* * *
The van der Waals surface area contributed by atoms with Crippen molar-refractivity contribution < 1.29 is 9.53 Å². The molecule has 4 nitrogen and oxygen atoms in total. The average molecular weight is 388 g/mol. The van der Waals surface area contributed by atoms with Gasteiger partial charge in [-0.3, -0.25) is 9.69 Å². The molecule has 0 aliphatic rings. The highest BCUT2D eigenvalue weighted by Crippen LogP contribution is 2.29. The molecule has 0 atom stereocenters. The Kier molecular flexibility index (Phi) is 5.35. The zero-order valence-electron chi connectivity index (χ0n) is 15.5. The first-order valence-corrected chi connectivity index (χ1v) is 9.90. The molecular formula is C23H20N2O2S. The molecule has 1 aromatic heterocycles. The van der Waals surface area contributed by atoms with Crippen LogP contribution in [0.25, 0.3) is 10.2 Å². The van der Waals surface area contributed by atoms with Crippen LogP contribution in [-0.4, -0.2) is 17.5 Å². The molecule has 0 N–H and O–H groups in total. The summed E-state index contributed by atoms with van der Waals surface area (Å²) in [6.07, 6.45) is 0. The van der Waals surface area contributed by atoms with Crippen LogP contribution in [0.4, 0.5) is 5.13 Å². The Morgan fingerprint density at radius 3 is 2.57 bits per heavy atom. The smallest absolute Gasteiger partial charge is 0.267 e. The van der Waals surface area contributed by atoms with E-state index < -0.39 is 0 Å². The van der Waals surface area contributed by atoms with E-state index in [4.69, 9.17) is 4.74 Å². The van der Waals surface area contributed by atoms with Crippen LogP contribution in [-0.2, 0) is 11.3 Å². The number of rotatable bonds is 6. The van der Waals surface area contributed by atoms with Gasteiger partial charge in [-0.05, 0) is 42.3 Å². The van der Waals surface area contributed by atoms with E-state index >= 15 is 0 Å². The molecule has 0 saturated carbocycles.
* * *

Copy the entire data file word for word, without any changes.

The van der Waals surface area contributed by atoms with Crippen molar-refractivity contribution < 1.29 is 9.53 Å². The molecule has 4 nitrogen and oxygen atoms in total. The average molecular weight is 388 g/mol. The van der Waals surface area contributed by atoms with Gasteiger partial charge in [-0.3, -0.25) is 9.69 Å². The molecule has 0 aliphatic rings. The highest BCUT2D eigenvalue weighted by Crippen LogP contribution is 2.29. The molecule has 0 atom stereocenters. The Kier molecular flexibility index (Phi) is 5.35. The zero-order valence-electron chi connectivity index (χ0n) is 15.5. The first-order valence-corrected chi connectivity index (χ1v) is 9.90. The molecular formula is C23H20N2O2S. The molecule has 1 aromatic heterocycles. The van der Waals surface area contributed by atoms with Crippen LogP contribution in [0.25, 0.3) is 10.2 Å². The van der Waals surface area contributed by atoms with Crippen LogP contribution in [-0.4, -0.2) is 17.5 Å². The molecule has 0 N–H and O–H groups in total. The summed E-state index contributed by atoms with van der Waals surface area (Å²) in [6.07, 6.45) is 0. The van der Waals surface area contributed by atoms with Crippen LogP contribution in [0.4, 0.5) is 5.13 Å². The Morgan fingerprint density at radius 3 is 2.57 bits per heavy atom. The smallest absolute Gasteiger partial charge is 0.267 e. The van der Waals surface area contributed by atoms with E-state index < -0.39 is 0 Å². The van der Waals surface area contributed by atoms with E-state index in [4.69, 9.17) is 4.74 Å². The van der Waals surface area contributed by atoms with Crippen LogP contribution in [-0.2, 0) is 11.3 Å². The number of rotatable bonds is 6. The van der Waals surface area contributed by atoms with Gasteiger partial charge in [-0.05, 0) is 42.3 Å². The van der Waals surface area contributed by atoms with E-state index >= 15 is 0 Å². The molecule has 0 saturated carbocycles.